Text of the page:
By Erin Frankel, author of the Weird series
Height. Let’s talk about it. We’ve heard it a thousand times before, but it never hurts to remind ourselves and the children we love that people come in all different shapes and sizes. Which means, of course, that people come in all different heights.
I’ll take the short end of the stick since that is what I know best. I come from a family of petites, which means that we are short for our age, cute, and not to be taken too seriously. Right? Wrong. It’s time to talk about how we talk about height because the fact is, many children are taunted, teased, and bullied about their stature. So, where do kids who bully learn that being small makes someone game for picking on? Why might they think it’s okay to pat a shorter classmate on the head, exclude someone who is short from their team, or ask, Wait, how tall are you again?
As always, children look to us for cues on how we relate to others. As a general rule, if something is a big deal to us, it will be a big deal to them. The opposite is also true. If something is treated with normalcy, and is a nonissue for us, then chances are good that it will be a nonissue for our children as well. Do we make height an issue without even realizing it? We owe it to kids who are bullied about their height to ask ourselves this question and consider the role that we may play.
Let’s start with language. You observe that one of your child’s classmates is short for his age, and you make it the subject of casual conversation with your child: Poor Johnny, he is so short for his age. He must be a late bloomer. He’s so cute, though . . . Or any other number of judgments that have now served to make Johnny’s height an issue. We must choose our words carefully, because children will not only follow our lead when it comes to the language we use, but take the ball and run with it—sometimes in the wrong direction.
Kids bloom in all different ways and at different times. We do kids a favor when we honor this truth and let them grow as they will. We can choose to notice different things about children. Things they have some control over. How about: Johnny is a really good soccer player or Johnny seems like a nice friend. We live in a culture that rewards growth. We live in a culture that rewards height (as long as it is just the right amount—not too tall, not too short). Taller is often equated with better. Johnny sure is getting big. You sure have grown a lot. Don’t worry, Johnny, you’ll sprout up in a couple of years.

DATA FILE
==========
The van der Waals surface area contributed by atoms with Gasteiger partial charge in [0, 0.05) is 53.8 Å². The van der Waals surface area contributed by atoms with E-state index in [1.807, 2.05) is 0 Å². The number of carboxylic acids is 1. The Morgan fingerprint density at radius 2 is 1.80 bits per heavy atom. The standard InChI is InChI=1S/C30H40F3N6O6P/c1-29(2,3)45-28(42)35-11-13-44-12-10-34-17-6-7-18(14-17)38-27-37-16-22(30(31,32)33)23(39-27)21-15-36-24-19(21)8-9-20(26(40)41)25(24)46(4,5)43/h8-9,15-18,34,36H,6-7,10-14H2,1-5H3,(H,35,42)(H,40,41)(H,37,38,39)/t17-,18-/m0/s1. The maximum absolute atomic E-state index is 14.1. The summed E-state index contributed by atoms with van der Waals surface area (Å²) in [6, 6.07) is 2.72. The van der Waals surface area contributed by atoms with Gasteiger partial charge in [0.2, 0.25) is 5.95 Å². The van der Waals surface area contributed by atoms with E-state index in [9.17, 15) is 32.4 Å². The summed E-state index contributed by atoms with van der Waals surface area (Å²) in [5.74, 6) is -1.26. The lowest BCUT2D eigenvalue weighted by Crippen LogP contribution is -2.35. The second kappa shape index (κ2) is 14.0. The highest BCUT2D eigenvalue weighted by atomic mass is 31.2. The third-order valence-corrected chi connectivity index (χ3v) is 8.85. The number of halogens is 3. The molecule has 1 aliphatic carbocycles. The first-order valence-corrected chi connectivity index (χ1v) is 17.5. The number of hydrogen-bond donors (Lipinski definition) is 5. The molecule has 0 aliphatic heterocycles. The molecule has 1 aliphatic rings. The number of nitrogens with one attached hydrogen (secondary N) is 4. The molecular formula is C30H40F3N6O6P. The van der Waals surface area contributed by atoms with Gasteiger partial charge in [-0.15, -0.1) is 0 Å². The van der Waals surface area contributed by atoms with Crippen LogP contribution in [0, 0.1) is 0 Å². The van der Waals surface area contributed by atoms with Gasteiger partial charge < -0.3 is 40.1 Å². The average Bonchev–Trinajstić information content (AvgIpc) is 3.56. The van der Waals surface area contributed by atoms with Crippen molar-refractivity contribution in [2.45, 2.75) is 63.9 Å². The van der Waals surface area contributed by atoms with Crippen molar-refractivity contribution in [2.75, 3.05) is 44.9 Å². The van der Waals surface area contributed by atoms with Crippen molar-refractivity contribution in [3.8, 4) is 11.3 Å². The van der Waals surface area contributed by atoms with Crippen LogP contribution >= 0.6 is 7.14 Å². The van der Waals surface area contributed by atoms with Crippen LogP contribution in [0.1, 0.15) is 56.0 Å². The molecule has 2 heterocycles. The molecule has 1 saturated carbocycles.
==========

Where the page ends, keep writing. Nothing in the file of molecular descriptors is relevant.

But what about the kids who don’t sprout up? What about the kids who are short and will always be short? What about the kid who knows that he hasn’t grown a lot or even a little, for that matter? That child knows that you aren’t telling the truth, and you’re just trying to make him feel better. But he doesn’t feel better. He feels worse. He is convinced that he has let you down because he doesn’t measure up. Since you keep bringing up his height, it must be important.
So, what can you do to really make him feel better? You can stop talking about his height. And please, if you must ask what grade he is in, stop yourself short of guessing the grade: Try What grade are you in? rather than Are you in third grade, sweetie? The child who stands before you may be well ahead of the grade you have taken it upon yourself to guess. While you may not intend to hurt his feelings, you will have succeeded in doing so if you are off by a long shot.
And speaking of sweetie, would you be just as likely to use that word with a taller child? If we ask our children to think twice before speaking and acting, then we must learn to do the same. Let’s heighten our sensitivity and ask ourselves if we should . . .
- Line kids up tallest to shortest?
- Guess what grade kids are in?
- Comment on how big a child is compared to someone shorter? Wow! You’re so much taller than Johnny!
- Offer a younger and taller child’s clothing to a child who is older and shorter, forgetting that clothes should be age, not height, appropriate?
- Compare siblings’ heights? Look at you! You’re taller than your sister!
- Point out how much a short child has grown even if he hasn’t? I can’t believe how much you’ve grown since the last time I saw you.
- Predict how tall a child will be? The next time I see you, you’ll be taller than I am.
- Make an issue out of something that is not an issue? Poor Johnny, it must be hard to be short.
It’s only hard to be short because people make it hard. So let’s stop it.
Height. Let’s talk about it. And then, let’s not talk about it.
Erin Frankel, the author of the Weird series, has a master’s degree in English education and is passionate about parenting, teaching, and writing. She taught ESL in Madrid, Spain, before moving to Pittsburgh, Pennsylvania, with her husband Alvaro and their three daughters, Gabriela, Sofia, and Kelsey. Erin knows firsthand what it feels like to be bullied, and she hopes her stories will help children stay true to who they are and help put an end to bullying. She and her longtime friend and illustrator Paula Heaphy believe in the power of kindness and are grateful to be able to spread that message through their work. This spring, Erin and Paula are releasing their fourth title with Free Spirit Publishing, Nobody!, a book about boys and bullying.
We welcome your comments and suggestions. Share your comments, stories, and ideas below, or contact us. All comments will be approved before posting, and are subject to our comment and privacy policies.